Three different traffic types are defined:
- Low latency: typically CPU to DDR memory transactions
- Isochronous: real-time deadlines
- Best effort: bulk transfers and not time critical
Low Latency Transactions
For high-priority transactions, low latency is the key for meeting performance requirements. The APU and RPU MPCores can specify low latency transactions so their memory access requests are serviced in a timely manner to avoid or minimize CPU pipeline stalls.
Low latency transactions are usually associated with cache fill and replacement.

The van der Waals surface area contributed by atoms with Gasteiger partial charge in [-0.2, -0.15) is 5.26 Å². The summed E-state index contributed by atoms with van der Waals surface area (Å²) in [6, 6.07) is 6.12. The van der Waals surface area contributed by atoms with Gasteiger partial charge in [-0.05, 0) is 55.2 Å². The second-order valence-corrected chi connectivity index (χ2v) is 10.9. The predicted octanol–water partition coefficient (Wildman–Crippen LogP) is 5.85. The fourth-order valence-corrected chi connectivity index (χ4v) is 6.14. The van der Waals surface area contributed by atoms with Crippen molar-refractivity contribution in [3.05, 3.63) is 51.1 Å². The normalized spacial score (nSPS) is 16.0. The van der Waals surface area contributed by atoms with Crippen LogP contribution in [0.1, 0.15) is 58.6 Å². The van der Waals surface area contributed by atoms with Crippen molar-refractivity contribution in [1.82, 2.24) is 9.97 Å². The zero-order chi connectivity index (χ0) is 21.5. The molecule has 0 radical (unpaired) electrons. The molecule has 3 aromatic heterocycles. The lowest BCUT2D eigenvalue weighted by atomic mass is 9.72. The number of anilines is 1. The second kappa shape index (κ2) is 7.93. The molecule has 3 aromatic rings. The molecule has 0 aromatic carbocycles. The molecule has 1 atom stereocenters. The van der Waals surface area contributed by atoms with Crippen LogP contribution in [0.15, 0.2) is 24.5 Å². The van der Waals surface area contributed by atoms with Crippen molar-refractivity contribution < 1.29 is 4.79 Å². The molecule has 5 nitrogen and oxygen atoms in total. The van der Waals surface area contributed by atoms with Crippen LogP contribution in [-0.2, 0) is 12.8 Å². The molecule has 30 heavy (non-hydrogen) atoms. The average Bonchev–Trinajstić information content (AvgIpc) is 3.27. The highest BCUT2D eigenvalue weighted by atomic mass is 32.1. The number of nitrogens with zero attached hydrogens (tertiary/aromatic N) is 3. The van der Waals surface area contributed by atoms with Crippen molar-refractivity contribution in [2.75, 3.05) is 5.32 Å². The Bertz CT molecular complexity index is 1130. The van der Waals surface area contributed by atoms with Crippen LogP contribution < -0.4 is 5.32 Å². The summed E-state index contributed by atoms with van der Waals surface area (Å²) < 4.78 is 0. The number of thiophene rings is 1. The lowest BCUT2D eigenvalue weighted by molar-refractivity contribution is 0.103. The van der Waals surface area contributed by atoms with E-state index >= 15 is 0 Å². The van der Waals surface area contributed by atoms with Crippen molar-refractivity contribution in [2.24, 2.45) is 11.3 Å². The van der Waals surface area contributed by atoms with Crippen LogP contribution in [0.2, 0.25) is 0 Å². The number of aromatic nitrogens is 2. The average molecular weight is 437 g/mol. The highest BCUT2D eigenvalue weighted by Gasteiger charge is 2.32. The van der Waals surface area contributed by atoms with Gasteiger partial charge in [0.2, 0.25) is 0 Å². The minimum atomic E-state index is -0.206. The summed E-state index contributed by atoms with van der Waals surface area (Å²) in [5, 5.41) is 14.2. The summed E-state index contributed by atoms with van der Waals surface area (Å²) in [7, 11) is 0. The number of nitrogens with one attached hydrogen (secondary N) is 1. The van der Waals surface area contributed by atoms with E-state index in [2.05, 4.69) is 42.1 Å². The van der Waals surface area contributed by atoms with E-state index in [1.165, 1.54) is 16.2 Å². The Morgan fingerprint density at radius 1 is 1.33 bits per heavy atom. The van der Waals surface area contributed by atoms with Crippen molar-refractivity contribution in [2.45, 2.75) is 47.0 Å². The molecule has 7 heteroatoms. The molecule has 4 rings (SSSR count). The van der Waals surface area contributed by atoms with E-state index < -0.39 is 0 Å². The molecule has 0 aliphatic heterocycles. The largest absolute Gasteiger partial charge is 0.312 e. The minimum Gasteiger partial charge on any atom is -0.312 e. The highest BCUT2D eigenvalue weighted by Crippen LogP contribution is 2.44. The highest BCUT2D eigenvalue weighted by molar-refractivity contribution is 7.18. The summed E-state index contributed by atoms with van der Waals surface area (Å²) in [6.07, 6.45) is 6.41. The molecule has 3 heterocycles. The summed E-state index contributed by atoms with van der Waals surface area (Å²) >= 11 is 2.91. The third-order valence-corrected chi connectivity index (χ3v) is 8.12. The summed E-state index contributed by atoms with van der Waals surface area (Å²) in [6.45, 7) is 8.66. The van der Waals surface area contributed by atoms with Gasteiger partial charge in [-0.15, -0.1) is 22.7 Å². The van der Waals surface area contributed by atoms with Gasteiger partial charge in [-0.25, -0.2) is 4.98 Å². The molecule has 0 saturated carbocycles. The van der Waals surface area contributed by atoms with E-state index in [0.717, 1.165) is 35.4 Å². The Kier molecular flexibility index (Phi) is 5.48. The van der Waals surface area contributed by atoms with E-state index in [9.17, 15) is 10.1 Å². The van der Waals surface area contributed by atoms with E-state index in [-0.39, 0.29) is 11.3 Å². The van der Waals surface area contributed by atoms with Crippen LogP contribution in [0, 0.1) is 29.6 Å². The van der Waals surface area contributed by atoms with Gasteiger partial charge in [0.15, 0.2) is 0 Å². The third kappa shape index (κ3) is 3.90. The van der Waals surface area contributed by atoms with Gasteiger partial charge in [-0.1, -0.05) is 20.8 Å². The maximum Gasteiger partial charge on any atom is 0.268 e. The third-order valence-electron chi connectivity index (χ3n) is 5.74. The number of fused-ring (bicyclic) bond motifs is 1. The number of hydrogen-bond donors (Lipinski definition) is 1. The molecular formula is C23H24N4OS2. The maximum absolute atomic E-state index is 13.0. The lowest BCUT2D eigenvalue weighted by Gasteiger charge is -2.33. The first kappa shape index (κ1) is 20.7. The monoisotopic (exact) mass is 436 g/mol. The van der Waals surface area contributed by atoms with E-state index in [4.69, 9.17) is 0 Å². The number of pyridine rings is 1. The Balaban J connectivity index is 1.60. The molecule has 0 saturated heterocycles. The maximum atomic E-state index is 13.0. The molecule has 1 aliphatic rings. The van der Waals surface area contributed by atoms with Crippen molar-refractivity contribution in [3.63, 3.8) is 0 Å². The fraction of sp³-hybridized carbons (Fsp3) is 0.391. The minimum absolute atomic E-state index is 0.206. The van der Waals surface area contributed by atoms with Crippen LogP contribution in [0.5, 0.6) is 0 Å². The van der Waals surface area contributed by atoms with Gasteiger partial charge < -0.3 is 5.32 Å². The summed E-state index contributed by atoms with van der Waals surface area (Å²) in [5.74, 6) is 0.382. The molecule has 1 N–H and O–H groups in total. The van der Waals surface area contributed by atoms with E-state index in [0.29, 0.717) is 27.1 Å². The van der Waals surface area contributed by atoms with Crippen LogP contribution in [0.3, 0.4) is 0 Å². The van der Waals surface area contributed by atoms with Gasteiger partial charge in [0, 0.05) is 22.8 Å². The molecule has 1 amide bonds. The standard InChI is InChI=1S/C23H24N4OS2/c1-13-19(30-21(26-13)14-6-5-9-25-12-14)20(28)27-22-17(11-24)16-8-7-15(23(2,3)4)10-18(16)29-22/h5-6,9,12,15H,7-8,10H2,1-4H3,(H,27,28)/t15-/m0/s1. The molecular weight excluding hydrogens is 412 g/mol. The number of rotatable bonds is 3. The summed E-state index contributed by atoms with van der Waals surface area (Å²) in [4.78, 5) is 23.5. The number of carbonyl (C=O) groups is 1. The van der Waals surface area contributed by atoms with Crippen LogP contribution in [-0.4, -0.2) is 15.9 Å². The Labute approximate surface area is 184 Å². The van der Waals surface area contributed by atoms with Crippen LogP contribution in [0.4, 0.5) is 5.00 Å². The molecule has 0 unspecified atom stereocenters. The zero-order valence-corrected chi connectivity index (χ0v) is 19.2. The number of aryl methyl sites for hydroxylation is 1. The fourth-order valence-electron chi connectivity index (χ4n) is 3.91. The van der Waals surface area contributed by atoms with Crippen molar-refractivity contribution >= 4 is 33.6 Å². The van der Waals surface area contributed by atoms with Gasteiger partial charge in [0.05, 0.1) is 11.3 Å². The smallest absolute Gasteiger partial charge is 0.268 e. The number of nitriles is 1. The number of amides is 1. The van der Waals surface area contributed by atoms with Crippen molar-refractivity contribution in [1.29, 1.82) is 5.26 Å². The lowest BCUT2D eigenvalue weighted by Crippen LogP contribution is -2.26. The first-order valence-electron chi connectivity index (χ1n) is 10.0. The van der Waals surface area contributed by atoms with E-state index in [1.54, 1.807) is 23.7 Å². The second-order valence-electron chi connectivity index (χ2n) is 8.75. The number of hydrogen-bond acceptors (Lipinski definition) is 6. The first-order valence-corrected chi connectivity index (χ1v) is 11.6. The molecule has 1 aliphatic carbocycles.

Video Isochronous Transactions
Another category of masters that can live with longer latency in typical conditions is isochronous (or video class) transactions. However, there is critical moment (maximum latency) in which data must be available without causing a system degradation. The key requirement is a guaranteed maximum latency. The example masters are video encoder, camera sensor, or display device.
Best Effort Transactions
High-throughput and best effort transactions are allowed with long latency but need high throughput to achieve architectural performance goals. These types of masters include DMAs, the CPM, and PL functional units.